Snow Boots 

The footwear you choose when ziplining is important. Since you’re racing in a downward trajectory, you need shoes that fit securely on your feet. You don’t have to worry about flying flip-flops in the winter, but you don’t want your boots to get soaked through to your socks either.

Winter boots provide protection from water. The boots should have soles with lugs for traction so you don’t slip on a snowy path. Tuck your snow pants into the boots to avoid any exposed skin.  

These Are 5 of the Best Places for Snowy Ziplining

Are you not sure where to schedule your wintertime zipline excursion? No problem! We found 5 such places that will take your frosty breath away with their amazing scenery.

CLIMB Works 

In the Smoky Mountains of Gatlinburg, Tennessee is CLIMB Works. They also have a location in Oahu, Hawaii, but you won’t be able to zipline in the snow there. 

The Mountaintop Zipline Tour is especially beautiful during the snowy season, as you can drink in snowcapped mountains and bare trees covered in white. This dual ziplining tour lasts two hours, and you’ll be hydrated throughout so you’re ready to ride. 

Recommended for zipliners ages seven and up, the Mountaintop Zipline Tour is considered easy to moderate. The weight limit for riders is 250 to 270 pounds.

Breckenridge Zip Line Tour 

In Breckenridge, Colorado is the Breckenridge Zip Line Tour, which also happens to include snowmobiling tours if you’re interested in that. The grounds are 2,000 expansive acres with ziplines up to 800 feet tall. 

As you ascend the course and then ride down, you’ll see gold mines, canyons, and mountainsides. The only three times you can zipline here are at 9 a.m., noon, and 3 p.m. 

Arbraska Lafleche

Near Ottawa, Canada is Arbraska Lafleche. When ziplining here, the descent is an astounding 850 feet, which will give you and the kids something to talk about for a long time to come!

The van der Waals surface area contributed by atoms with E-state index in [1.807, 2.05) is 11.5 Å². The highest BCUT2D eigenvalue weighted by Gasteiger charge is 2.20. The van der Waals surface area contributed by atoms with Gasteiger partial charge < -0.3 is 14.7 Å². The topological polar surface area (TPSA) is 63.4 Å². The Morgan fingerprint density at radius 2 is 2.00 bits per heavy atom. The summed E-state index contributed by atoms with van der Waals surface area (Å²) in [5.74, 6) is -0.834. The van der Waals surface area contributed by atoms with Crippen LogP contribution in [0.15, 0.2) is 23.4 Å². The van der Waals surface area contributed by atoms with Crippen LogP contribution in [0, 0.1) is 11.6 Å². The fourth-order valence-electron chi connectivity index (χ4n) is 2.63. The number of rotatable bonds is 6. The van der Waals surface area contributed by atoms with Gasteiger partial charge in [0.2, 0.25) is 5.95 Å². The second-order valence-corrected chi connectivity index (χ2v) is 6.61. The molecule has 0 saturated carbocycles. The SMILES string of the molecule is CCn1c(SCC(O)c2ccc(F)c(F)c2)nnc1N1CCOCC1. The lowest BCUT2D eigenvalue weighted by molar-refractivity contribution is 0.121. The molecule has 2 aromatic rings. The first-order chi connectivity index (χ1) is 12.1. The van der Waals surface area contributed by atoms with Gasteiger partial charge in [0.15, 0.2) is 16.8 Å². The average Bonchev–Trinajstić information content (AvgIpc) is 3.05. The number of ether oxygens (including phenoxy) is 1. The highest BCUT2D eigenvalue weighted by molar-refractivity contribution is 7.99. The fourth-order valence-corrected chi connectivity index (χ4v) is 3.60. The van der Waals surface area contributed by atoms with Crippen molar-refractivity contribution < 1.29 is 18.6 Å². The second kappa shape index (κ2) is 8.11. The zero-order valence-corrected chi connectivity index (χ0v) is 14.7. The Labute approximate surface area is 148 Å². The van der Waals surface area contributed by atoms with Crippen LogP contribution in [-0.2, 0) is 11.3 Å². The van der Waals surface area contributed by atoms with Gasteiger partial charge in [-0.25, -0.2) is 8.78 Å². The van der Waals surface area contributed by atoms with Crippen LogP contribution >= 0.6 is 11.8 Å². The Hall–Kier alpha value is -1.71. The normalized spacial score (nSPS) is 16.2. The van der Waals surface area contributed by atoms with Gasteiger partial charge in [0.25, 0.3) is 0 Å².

If you want to make a day out of it, Arbraska Lafleche also features a snowshoeing experience that lasts nearly two hours as well as a fascinating and educational tour of the Canadian Shield, which is one of the biggest caves in the area.

Wrap up your day with a nice break around a roaring fire complete with hot chocolate.

Alpine Adventures

New Hampshire’s White Mountains have never looked better than when rushing on a zipline at Alpine Adventures. Since 2006, their Zipline Canopy Tour has held records in New England for speed, height, and duration. 

The zipline course is located on 300 spacious acres. You can choose from five different ziplines, the shortest of which is 250 feet and the longest which is 1,000 feet! The shorter courses are ideal for beginners. 

The two-hour tour requires at least two riders. If your kids are under the age of 16, you must accompany them. The height limit is six feet, five inches and the weight limit is 240 pounds. 

Denali Zipline Tours

In Talkeetna and Seward, Alaska is Denali Zipline Tours. The Talkeetna Zipline & Canopy Adventure north of Anchorage is intended for riders ages 10 and up. The tour lasts three hours, in which you’ll get to see snowy forests, the Susitna and Chuitna valleys, kettle ponds, ravines, and ridges. 

As you ride, you’ll zipline across the Reflection Pond on a 600-foot course. The weight limit is up to 270 pounds.

South of Anchorage is Stoney Creek Canopy Adventures in Seward. This tour is also three hours and is meant for riders 10 and up who are 270 pounds at most. One of the ziplines is a moderate 65 feet long while another is 1,110 feet and lets you see beautiful ponds and valleys. 

Final Thoughts

If the kids have never gone ziplining in the snow, treat them this winter. It’s so much more fun to zip line when the world is covered in snow, plus, you’ll go faster too. Why not schedule a zipline ride today?

Geoff Southworth

I am a California native and I enjoy all the outdoors has to offer. My latest adventures have been taking the family camping, hiking and surfing.